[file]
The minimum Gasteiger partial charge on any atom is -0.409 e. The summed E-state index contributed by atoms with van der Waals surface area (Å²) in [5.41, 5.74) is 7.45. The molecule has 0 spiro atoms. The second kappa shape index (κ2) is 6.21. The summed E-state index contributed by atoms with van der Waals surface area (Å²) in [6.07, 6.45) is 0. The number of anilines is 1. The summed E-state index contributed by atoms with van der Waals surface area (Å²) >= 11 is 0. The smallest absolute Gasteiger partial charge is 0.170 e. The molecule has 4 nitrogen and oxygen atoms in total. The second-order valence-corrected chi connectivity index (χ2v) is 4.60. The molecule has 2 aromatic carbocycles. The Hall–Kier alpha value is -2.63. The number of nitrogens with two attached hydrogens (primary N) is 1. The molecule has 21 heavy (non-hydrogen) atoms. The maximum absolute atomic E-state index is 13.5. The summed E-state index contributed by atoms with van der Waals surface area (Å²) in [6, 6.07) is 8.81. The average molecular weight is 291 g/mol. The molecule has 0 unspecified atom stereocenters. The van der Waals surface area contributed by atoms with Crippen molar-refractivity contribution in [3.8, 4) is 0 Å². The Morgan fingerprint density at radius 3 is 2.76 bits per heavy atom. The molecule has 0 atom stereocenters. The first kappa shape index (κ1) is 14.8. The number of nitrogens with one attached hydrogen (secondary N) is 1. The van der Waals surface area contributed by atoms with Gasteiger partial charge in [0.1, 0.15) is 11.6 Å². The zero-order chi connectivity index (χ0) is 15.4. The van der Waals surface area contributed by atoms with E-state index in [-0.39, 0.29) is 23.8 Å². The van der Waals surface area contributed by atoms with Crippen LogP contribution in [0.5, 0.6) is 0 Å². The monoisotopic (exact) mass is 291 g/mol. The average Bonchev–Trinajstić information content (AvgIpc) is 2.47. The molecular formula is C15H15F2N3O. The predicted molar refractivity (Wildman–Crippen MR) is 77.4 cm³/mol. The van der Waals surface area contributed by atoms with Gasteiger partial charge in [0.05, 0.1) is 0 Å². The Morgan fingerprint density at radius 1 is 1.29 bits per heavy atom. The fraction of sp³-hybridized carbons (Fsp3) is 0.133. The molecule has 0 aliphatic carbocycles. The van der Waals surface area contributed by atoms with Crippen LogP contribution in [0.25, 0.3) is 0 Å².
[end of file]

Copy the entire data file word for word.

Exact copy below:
The minimum Gasteiger partial charge on any atom is -0.409 e. The summed E-state index contributed by atoms with van der Waals surface area (Å²) in [5.41, 5.74) is 7.45. The molecule has 0 spiro atoms. The second kappa shape index (κ2) is 6.21. The summed E-state index contributed by atoms with van der Waals surface area (Å²) in [6.07, 6.45) is 0. The number of anilines is 1. The summed E-state index contributed by atoms with van der Waals surface area (Å²) >= 11 is 0. The smallest absolute Gasteiger partial charge is 0.170 e. The molecule has 4 nitrogen and oxygen atoms in total. The second-order valence-corrected chi connectivity index (χ2v) is 4.60. The molecule has 2 aromatic carbocycles. The Hall–Kier alpha value is -2.63. The number of nitrogens with two attached hydrogens (primary N) is 1. The molecule has 21 heavy (non-hydrogen) atoms. The maximum absolute atomic E-state index is 13.5. The summed E-state index contributed by atoms with van der Waals surface area (Å²) in [6, 6.07) is 8.81. The average molecular weight is 291 g/mol. The molecule has 0 unspecified atom stereocenters. The van der Waals surface area contributed by atoms with Crippen molar-refractivity contribution in [3.8, 4) is 0 Å². The Morgan fingerprint density at radius 3 is 2.76 bits per heavy atom. The molecule has 0 atom stereocenters. The first kappa shape index (κ1) is 14.8. The number of nitrogens with one attached hydrogen (secondary N) is 1. The van der Waals surface area contributed by atoms with Gasteiger partial charge in [0.1, 0.15) is 11.6 Å². The zero-order chi connectivity index (χ0) is 15.4. The van der Waals surface area contributed by atoms with E-state index in [-0.39, 0.29) is 23.8 Å². The van der Waals surface area contributed by atoms with Crippen LogP contribution in [0.5, 0.6) is 0 Å². The monoisotopic (exact) mass is 291 g/mol. The average Bonchev–Trinajstić information content (AvgIpc) is 2.47. The molecular formula is C15H15F2N3O. The predicted molar refractivity (Wildman–Crippen MR) is 77.4 cm³/mol. The van der Waals surface area contributed by atoms with Gasteiger partial charge in [0.05, 0.1) is 0 Å². The Morgan fingerprint density at radius 1 is 1.29 bits per heavy atom. The fraction of sp³-hybridized carbons (Fsp3) is 0.133. The molecule has 0 aliphatic carbocycles. The van der Waals surface area contributed by atoms with Crippen LogP contribution in [0.25, 0.3) is 0 Å².